Did you know that the care delivered within the walls of a hospital or a doctors office accounts for only 10% of an individuals’ long term health outcomes?
Research suggests the other 90% depends on the social determinants of health (SDoH), factors that include where a patient is born, grows up, works, and lives. These factors may seem insignificant, but they effectively determine a persons’ health as well as the length and quality of their life.
SDoH play a critically important role in a person’s health, yet most American providers still receive the majority of their income via a fee-for-service (FFS) model.
The FFS model reimburses providers based on the number of patients seen and services provided. In other words, a doctors’ income depends on the number of services offered, not the quality.
Fortunately, this is starting to change. Since the passage of the Affordable Care Act (ACA) many providers are transitioning to value-based care (VBC). VBC focuses on providing quality health outcomes through the use of big data, analytics, and care coordination. However, to achieve these results, providers must partner with social workers and other community entities to facilitate communication and collaboration.
Learn how tracking SDoH and value-based care go hand-in-hand, why factors like food and housing impact healthcare outcomes, the challenges of connecting social services with providers, and how SDoH impact whole-person care.
Does tracking SDoH really provide better outcomes?
Compared to other developed nations, America’s traditional FFS healthcare model is generally more costly and produces negative outcomes. However, by considering SDoH like housing stability, access to food, and substance use disorders at the point of care, providers can take appropriate steps to reduce readmission rates, setbacks in treatment, and unnecessary expenses.
But how is this possible? The majority of patient data is housed in silos and currently, there’s little communication between providers and community organizations. Enter value-based contracts.
How can social services contribute to value-based care?
As providers make the switch to VBC, they’re also transitioning to value-based contracts with community provider networks. These provider networks are designed to positively impact healthcare when patients aren’t in the hospital or exam room.
This is important because many vulnerable patients– like the elderly, homeless, or those with substance use disorders– lack transportation and housing security. As a result, they’re less likely to attend their medical appointments or have the financial means to adhere to a treatment plan. Without access to adequate resources, health problems are more likely to get worse and cause adverse effects.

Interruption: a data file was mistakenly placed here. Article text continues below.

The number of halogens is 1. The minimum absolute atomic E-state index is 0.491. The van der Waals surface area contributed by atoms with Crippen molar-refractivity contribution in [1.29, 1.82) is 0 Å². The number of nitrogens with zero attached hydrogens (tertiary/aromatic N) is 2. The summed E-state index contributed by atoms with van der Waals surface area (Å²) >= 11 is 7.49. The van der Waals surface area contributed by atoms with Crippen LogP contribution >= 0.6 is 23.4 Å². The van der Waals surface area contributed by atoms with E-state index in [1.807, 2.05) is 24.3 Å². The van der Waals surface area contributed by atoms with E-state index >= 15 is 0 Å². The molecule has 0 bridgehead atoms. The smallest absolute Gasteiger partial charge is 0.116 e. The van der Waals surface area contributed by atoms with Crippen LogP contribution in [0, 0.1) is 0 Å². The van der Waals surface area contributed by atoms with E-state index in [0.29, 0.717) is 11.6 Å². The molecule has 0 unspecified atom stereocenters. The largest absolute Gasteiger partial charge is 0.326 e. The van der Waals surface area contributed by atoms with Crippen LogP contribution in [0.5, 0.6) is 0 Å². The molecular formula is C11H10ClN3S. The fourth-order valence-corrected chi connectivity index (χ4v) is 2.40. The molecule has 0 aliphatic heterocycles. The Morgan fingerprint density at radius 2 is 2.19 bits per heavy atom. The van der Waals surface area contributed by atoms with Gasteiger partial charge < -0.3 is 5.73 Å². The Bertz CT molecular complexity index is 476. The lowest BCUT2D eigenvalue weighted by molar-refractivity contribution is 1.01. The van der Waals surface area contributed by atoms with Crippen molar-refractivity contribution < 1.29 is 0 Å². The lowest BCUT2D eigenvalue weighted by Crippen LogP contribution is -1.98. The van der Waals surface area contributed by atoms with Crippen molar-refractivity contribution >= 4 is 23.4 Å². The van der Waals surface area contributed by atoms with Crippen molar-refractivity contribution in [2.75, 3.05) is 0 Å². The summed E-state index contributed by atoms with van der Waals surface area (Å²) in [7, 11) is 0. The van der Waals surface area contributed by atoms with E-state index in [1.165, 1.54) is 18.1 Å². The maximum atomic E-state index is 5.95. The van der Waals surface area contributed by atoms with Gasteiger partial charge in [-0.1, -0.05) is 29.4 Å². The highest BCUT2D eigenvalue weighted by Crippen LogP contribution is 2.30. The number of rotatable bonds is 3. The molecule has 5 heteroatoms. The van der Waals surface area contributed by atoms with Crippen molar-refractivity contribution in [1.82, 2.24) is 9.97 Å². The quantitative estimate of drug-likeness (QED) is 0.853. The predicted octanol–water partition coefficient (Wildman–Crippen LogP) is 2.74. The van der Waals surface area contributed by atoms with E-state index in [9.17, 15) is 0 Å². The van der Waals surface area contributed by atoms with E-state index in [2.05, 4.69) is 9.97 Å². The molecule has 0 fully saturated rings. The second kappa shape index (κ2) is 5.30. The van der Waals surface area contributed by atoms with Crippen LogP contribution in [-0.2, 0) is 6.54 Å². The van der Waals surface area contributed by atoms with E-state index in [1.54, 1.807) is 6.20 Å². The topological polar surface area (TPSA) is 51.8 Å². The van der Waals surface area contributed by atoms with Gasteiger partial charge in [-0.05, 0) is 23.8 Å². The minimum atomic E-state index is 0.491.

The skills that social workers possess directly align with value-based healthcare models. Social workers play an important role in improving people’s health through prevention, integrated care, and improving SDoH. They also build relationships with vulnerable individuals outside of the medical setting, similar to a nurse’s role in a hospital.
That’s not all, though. As providers transition to value-based contracts, they’re also using social workers as IT consultants on applications, tools, and programs that deliver better care for patients after they leave the hospital.
What are the pros of connecting value-based care with social services?
Connecting value-based care with social services presents a number of benefits. For example, a provider who has access to a patient’s SDoH information, physical health, and mental health records can identify potential risk-factors prior to meeting them in-person. This information can also be used to develop an individualized treatment plan and better coordinate care between specialists.
Integrating SDoH data and medical information also allows providers to take a more holistic approach to care. Under the FFS model, a doctor might rush through an appointment, offering impersonal service. With value-based care, providers can “break out of the box” and really get to know their patients.
What are the challenges of connecting value-based care with social services?
Many states set goals for connecting SDoH and healthcare, but the technology is still in its infancy. In addition, many state laws don’t clarify how managed care organizations can use flexibilities in federal law to address their patients’ unique socioeconomic needs.
These problems are exacerbated for behavioral health providers, who have more of an uphill battle. According to experts, there are far fewer opportunities for behavioral health providers to transition to VBC payment models because of poor integration between physical and behavioral health services. Thankfully, progress is being made to change that.
America’s transition to value-based healthcare is underway, but it’s a slow process. By developing comprehensive provider networks and coordinating care between social workers and doctors, Americans can achieve better health and improved quality of life.